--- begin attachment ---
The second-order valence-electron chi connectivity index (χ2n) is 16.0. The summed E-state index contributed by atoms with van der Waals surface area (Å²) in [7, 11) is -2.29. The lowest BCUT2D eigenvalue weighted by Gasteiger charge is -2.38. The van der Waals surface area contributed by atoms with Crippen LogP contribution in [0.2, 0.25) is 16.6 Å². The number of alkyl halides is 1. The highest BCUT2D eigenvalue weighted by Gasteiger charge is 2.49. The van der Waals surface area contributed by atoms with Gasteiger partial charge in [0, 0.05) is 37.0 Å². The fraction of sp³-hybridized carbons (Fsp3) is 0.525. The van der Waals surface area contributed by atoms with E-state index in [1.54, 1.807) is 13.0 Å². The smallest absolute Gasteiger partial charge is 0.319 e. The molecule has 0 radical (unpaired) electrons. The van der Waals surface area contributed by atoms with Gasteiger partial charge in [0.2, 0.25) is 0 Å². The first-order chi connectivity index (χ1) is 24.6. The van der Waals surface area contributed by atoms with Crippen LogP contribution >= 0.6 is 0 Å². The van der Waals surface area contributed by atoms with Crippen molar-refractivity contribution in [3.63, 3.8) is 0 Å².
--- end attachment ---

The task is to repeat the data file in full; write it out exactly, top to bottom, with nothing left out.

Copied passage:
The second-order valence-electron chi connectivity index (χ2n) is 16.0. The summed E-state index contributed by atoms with van der Waals surface area (Å²) in [7, 11) is -2.29. The lowest BCUT2D eigenvalue weighted by Gasteiger charge is -2.38. The van der Waals surface area contributed by atoms with Crippen LogP contribution in [0.2, 0.25) is 16.6 Å². The number of alkyl halides is 1. The highest BCUT2D eigenvalue weighted by Gasteiger charge is 2.49. The van der Waals surface area contributed by atoms with Gasteiger partial charge in [0, 0.05) is 37.0 Å². The fraction of sp³-hybridized carbons (Fsp3) is 0.525. The van der Waals surface area contributed by atoms with E-state index in [1.54, 1.807) is 13.0 Å². The smallest absolute Gasteiger partial charge is 0.319 e. The molecule has 0 radical (unpaired) electrons. The van der Waals surface area contributed by atoms with Gasteiger partial charge in [0.2, 0.25) is 0 Å². The first-order chi connectivity index (χ1) is 24.6. The van der Waals surface area contributed by atoms with Crippen LogP contribution >= 0.6 is 0 Å². The van der Waals surface area contributed by atoms with Crippen molar-refractivity contribution in [3.63, 3.8) is 0 Å².